The stuff of science fiction tends to be dismissed as sheer escapist fantasy. But as more and more of its paranoid conspiracies and hyperbolic technology worm their way into reality, the genre's uncanny forecasts are hard to ignore. Artists, of course, have long claimed such visionary faculties. And while that assessment is certainly indulgently Romantic, there's no denying the prophetic powers of art, either.

Observing the overlap between the two, local artist Nathaniel T. Price has curated the group show Impossible Instruments, Future Flags at Fourteen30 Contemporary. Some of the pieces outwardly nod to science fiction: Alex Felton's papier-mâché sculpture "Tetsuo's Arm," which refers to the cult manga Akira; or Arnold J. Kemp's glittering black-and-pink paintings, directly inspired by Star Trek episode #309. But more often than not, the work in Impossible Instruments is opaque, even a little alien. Given the backdrop of science fiction, we're cued to read them as images whose meanings are not yet legible to us. Whether the work Price has gathered is inscribed with some future truth belongs to time, but, at the very least, it creates a playful subtext of mystery when viewing it.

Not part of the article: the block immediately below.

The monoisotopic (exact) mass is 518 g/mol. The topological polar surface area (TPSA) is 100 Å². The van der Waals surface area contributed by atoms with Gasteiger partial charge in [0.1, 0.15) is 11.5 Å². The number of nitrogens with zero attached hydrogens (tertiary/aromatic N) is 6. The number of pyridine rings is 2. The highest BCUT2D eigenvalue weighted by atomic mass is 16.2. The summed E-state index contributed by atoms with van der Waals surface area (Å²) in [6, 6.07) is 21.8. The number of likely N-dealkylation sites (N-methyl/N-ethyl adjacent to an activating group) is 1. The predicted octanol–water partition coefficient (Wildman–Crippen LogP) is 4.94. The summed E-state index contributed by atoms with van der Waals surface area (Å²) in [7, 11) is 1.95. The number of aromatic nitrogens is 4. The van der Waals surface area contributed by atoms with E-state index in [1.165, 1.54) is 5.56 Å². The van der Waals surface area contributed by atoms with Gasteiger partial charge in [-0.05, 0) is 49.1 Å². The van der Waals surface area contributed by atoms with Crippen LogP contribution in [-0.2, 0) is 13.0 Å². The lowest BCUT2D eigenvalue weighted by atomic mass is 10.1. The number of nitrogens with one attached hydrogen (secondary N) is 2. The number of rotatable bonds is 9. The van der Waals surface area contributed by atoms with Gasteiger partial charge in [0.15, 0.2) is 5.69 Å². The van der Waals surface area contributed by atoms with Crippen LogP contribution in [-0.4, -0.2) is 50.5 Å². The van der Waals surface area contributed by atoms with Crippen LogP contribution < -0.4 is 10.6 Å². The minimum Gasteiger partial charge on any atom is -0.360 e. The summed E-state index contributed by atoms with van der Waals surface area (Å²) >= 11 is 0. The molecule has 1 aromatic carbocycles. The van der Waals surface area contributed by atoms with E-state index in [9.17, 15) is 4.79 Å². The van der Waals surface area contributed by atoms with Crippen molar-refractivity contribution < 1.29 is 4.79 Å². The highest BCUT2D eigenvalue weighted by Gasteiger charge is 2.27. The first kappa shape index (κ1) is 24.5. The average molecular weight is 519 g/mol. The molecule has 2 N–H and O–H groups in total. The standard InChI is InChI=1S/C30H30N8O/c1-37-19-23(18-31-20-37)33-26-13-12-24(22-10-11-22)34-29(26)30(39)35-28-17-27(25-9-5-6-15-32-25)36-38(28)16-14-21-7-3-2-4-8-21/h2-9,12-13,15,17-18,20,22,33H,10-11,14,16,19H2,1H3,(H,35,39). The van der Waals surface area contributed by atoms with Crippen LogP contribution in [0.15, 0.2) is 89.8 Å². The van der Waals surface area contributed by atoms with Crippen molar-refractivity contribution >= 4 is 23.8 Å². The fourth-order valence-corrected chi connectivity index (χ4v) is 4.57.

Perhaps the most fascinatingly dense work in the show is Kristan Kennedy's three nearly monochrome paintings. Paired in the gallery's front room, she presents two figures that, while amorphous, still seem vaguely human. Painted in controlled, but effortlessly fluid strokes, they strike a precarious balance between strange inscrutability and organic inevitability. Dana Dart-McLean's diptych "The Sound of Music" is charged with a similar tension. Here, two small paintings of a group of trees—one in daylight, one at dusk—are hung at varying heights and "framed" in a wall-drawn hexagon. In each painting, a central tree is surrounded by lines: stiff, primary-colored rods on the left and prismatic squiggles on the right. On the one hand, Dart-McLean's work is clearly attempting to give a physical representation to a non-visual sensation: The titular music appears as undulating bands of color. But there's a greater logic at work here, too, about memory and time. It's barely perceptible now, but, then again, maybe it was painted for a future generation.

Sponsored
Participate in a Hearing Research Study
Adults aged 18-35 with good hearing will be paid for their time. Located at the Portland VA Medical Center